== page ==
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Fay W. Whitney School of Nursing

College of Health Sciences

RWJF Promotes UW BRAND Nursing Program

...through article on rural nursing practice

UWYO Dean Mary Burman meets with Wyoming nurse educators and leaders

Above: Dean Mary Burman
meets with Wyoming Nurse Educators

Robert Wood Johnson Fellowship [RWJF], a charitable organization devoted exclusively to health care issues, recently highlighted the University of Wyoming Fay W. Whitney School of Nursing's "BRAND" Program (accelerated BSN nursing program) in an article promoting rural nursing practice. The article noted the challenges for providing health care in rural areas, noting that nurses "often have to be generalists - ready to provide maternal/child care one moment and assist in surgery to treat a broken arm the next."  UW School of Nursing provides their students with the education and clinical experiences to prepare them for such rural practice. Most experiences are in the state of Wyoming, but students may also take advantage of clinical experiences in Honduras at the UW clinic in Agua Salada (as pictured to the left).

The article is quoted below but can be found in its entirety by clicking here.

RWJF "New Careers in Nursing" article, "Teaching and Promoting Rural Nursing Practice":

"Providing health care in rural areas presents numerous challenges. Hospitals and other health care settings have fewer resources and providers than those in urban or suburban areas, and many of these rural stings are critical access hospitals with as few as 25 beds. People who reside in rural areas often work in jobs requiring heavy physical labor such as mining, farming, or logging, and oftentimes those jobs don’t offer paid sick days or any other paid time off.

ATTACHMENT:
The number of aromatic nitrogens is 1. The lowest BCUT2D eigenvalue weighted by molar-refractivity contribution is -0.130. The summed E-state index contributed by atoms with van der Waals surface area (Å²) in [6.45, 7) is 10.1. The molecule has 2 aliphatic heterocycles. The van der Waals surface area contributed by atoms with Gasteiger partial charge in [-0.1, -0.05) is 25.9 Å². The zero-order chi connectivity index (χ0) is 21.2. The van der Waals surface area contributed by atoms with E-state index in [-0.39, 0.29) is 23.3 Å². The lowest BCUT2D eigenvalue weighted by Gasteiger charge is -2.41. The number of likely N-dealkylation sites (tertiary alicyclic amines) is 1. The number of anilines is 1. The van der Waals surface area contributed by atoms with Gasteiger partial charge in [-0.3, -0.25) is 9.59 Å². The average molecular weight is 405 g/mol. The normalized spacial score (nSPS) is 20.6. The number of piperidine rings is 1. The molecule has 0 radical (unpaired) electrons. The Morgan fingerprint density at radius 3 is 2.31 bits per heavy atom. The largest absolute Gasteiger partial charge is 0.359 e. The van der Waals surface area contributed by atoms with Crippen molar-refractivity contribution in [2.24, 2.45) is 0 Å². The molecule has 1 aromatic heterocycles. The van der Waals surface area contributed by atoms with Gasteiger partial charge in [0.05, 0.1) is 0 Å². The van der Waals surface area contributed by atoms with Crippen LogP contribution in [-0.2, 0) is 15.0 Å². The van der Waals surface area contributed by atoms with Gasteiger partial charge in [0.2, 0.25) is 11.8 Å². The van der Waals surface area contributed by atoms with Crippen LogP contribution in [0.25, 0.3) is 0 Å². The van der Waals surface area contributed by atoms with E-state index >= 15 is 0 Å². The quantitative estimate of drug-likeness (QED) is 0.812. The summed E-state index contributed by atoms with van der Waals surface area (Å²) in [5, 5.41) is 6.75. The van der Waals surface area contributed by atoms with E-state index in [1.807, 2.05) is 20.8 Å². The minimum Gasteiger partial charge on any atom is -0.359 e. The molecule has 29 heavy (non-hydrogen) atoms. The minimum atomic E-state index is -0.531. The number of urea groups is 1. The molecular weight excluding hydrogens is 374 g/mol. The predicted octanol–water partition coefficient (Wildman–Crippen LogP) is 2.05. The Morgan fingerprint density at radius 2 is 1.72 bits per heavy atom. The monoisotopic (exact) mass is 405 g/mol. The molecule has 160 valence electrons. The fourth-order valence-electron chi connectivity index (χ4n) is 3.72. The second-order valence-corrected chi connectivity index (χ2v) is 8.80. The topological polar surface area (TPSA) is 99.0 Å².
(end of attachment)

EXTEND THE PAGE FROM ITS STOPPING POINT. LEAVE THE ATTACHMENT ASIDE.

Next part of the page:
"As a result, patients tend to come to the hospital only when they are seriously ill or injured. Preparation for nursing practice in rural areas must address these issues. Nurses in rural areas often have to be generalists – ready to provide maternal/child care one moment and assist in surgery to treat a broken arm the next. They also need to be comfortable with providing care to people they know, as rural areas tend to be sparsely populated.
"A study conducted by the Robert Wood Johnson Foundation RN Work Project found that most newly licensed registered nurses (88 percent) took their first jobs in the states where they earned their first nursing degree.  With this in mind, nursing schools in states that are largely rural focus on providing nursing students with education and clinical experiences that will prepare them to practice in these rural areas.

"Wyoming  and Minnesota both have large rural populations and the New Careers in Nursing (NCIN) grantee institutions in those states - the University of Wyoming and the College of St. Scholastica – are ensuring that their graduates have the skills, experiences and education they need to take on rural nursing practice.

"The University of Wyoming’s accelerated BSN program is also a distance learning program, to better accommodate people who live in the state – which is the least populated in the U.S. The Fay W. Whitney School of Nursing’s Bachelors Reach for Accelerated Nursing Degree (BRAND) program uses a variety of educational technologies, including webinars, video, audio and online live class sessions. The program also has partnerships with public and private hospitals with expert faculty.
"The BRAND program allows us to reach students who are site-bound,” said Candace Tull, MSN, RN, WHNP-BC, associate lecturer at the Fay W. Whitney School of Nursing and NCIN liaison. “Through this program, they can get the education and experience they need and we’re very grateful that the Robert Wood Johnson Foundation NCIN grant has let us expand our footprint all across the state.”
"The program also includes an optional spring practicum in the Central American country of Honduras where students are helping to build a clinic. The practicum takes place in a rural area of the country where people often have extremely serious health problems. During the practicum, nursing students work alongside pre-med students and pharmacy residents who also participate, giving them an important interprofessional practice experience in addition to a rural practice experience."

[The article continues on the RWJF site - linked HERE.]

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